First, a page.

Understand emerging markets opportunities and the American Century advantage.
By Patricia Ribeiro - October 2019
Trade war or no trade war, we continue to find good opportunities in China. How? My team looks for companies showing solid growth and earnings acceleration—and there are plenty of them.
In fact, our portfolio is overweight China, and we see even more opportunities should we decide to increase our position. Consumer demand in China is still very strong and the economy is still growing. High-end automobiles, real estate, infrastructure and education are all areas with the growth characteristics we seek.
This isn’t to say that the trade war is irrelevant; there will always be challenges in emerging markets. But even with trade and geopolitical conflicts, we’re confident we can identify resilient companies that can do well regardless of the environment.
In my latest video, I share an inside look at our approach, including examples of businesses in China benefiting from strong demand.
China’s relevant to us. It’s the largest holding that we have in the portfolio. We are overweight China—have been since earlier this year. So, It’s very important to us.
The trade war—the rhetoric continues. It’s still not decided what is happening. The news changes every two weeks or so. Are we going to get into some kind of an agreement between the U.S. and China, or not? And what does that mean? What will that translate into?
So, we don’t know. For us— investing in China—what we do is we continue to just look for where we find our best ideas. And by that, we mean companies that are showing an inflection point and earnings acceleration. And that continues to be the case in China. We have plenty of names to own in China if we wanted to even have a bigger position than we have currently.
A name that we like is Brilliance. Brilliance is a joint venture between BMW and the Chinese. They manufacture BMW cars in China. The reason why we like them—why we continue to see opportunities there with Brilliance—is they are actually launching new models. They are also face-lifting some of the models that the currently have.
So, between now—the second half of 2019 and onward—there are several models that will be coming to the market for them. Luxury cars continue to have good acceptance in China, regardless of the auto environment not being that strong. But we’re seeing still good, strong demand for high-end cars and BMW is obviously one with good acceptance in that market. And those new models will actually be helping the company in terms of that inflection point and then the earnings acceleration afterwards.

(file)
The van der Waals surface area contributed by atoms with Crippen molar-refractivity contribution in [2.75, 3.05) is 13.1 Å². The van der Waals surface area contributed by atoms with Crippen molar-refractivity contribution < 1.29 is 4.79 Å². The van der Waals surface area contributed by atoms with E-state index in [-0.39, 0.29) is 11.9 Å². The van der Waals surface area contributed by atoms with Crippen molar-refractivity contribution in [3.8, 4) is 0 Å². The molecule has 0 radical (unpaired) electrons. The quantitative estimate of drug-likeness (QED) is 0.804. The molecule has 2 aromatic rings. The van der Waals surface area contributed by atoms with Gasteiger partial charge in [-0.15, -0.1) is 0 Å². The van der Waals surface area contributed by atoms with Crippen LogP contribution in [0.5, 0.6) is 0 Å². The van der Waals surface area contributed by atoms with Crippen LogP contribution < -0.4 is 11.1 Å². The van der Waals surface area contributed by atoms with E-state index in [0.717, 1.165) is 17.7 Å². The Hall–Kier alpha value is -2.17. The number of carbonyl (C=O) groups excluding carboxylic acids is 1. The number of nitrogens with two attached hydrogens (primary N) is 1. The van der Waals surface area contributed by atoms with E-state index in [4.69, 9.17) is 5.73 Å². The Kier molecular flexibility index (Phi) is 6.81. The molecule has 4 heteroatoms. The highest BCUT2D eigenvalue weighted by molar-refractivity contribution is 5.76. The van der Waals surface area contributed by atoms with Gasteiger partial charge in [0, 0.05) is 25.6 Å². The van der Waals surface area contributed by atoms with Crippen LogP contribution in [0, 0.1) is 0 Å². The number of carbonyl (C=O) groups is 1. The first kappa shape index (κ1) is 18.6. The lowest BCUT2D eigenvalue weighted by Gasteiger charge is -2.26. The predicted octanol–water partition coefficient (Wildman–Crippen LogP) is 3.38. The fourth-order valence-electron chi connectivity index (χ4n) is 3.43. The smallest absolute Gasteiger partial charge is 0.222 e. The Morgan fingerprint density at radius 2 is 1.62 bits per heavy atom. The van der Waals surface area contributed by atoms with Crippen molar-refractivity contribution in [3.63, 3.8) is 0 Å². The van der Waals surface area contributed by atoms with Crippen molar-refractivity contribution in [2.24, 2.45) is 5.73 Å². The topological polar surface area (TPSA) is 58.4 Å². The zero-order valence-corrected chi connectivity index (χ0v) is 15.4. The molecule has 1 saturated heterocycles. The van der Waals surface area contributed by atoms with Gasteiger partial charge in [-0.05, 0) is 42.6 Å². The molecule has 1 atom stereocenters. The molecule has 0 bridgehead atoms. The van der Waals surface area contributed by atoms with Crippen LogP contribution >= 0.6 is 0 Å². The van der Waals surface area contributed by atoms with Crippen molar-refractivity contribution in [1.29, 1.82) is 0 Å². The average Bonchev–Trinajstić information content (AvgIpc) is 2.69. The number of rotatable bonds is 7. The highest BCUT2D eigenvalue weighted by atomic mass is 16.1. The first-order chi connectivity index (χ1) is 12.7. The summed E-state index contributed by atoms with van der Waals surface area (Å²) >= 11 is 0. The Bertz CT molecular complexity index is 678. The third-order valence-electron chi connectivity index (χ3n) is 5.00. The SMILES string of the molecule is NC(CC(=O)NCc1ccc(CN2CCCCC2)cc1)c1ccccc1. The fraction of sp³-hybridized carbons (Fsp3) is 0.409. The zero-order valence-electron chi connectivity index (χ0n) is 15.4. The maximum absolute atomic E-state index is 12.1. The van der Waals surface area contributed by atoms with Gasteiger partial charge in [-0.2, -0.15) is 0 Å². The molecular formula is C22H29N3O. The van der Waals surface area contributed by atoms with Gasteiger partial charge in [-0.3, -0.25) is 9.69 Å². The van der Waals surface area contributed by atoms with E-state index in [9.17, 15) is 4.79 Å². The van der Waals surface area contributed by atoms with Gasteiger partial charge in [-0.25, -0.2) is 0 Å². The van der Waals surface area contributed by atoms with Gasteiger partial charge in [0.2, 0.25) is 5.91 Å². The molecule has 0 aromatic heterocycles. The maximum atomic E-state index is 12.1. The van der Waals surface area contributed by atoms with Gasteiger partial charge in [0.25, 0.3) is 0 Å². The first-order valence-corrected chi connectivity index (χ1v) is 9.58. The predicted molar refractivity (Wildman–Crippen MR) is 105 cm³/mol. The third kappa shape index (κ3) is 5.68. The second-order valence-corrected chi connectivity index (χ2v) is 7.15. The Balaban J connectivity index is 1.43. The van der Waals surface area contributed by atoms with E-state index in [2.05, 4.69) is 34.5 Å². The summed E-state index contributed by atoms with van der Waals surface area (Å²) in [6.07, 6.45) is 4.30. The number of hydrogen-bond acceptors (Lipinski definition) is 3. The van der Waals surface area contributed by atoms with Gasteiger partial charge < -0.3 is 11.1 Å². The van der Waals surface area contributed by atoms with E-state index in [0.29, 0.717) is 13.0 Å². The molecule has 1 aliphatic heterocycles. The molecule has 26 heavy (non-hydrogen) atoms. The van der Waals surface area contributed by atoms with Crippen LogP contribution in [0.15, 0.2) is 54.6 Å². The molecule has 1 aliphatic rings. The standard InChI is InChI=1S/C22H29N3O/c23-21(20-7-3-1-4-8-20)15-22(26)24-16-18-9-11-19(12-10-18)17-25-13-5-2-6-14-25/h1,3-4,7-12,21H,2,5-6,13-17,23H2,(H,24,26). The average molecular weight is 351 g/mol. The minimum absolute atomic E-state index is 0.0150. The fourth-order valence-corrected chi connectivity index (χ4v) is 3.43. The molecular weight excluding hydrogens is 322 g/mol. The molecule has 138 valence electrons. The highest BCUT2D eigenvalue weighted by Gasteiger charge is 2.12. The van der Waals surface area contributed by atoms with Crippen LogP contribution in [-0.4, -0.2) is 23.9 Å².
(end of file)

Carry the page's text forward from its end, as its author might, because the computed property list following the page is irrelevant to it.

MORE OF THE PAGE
There are other areas as well. Real estate is an area we continue to see opportunities there, some names there that are doing well. We see even opportunities in cement companies, sort of driven by all this infrastructure and real estate as well. So, there are areas in China—education continues to be another name where we have exposure in the portfolio, in different names there in the education sector.
The economy continues to grow. It might not be the kind of growth that we expected to see or that we have seen in the past. But there are companies that are benefiting from what the growth is today in China. And that’s what we’re doing; we’re looking for those companies. And there is a good amount of opportunities there actually.
There are always going to be challenges in emerging markets. It could be challenges from a very specific country, individual country, within emerging markets. It could be trade wars that we’ve seen more recently—or anything else. There are a lot of different geopolitical issues, for example—there could be 24 countries with significant exposure there.
But what we really think is important in emerging markets is to really focus on the bottom up. Really look for companies that can do well regardless of the environment, or despite of the environment that they are in. I think in emerging markets, the companies are very resilient.
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New investment opportunities in emerging markets (EM) are resulting from the coronavirus pandemic’s impact on consumer behavior.
International investing involves special risks, such as political instability and currency fluctuations. Investing in emerging markets may accentuate these risks.
Investment return and principal value of security investments will fluctuate. The value at the time of redemption may be more or less than the original cost. Past performance is no guarantee of future results.
The opinions expressed are those of American Century Investments (or the portfolio manager) and are no guarantee of the future performance of any American Century Investments' portfolio. This material has been prepared for educational purposes only. It is not intended to provide, and should not be relied upon for, investment, accounting, legal or tax advice.
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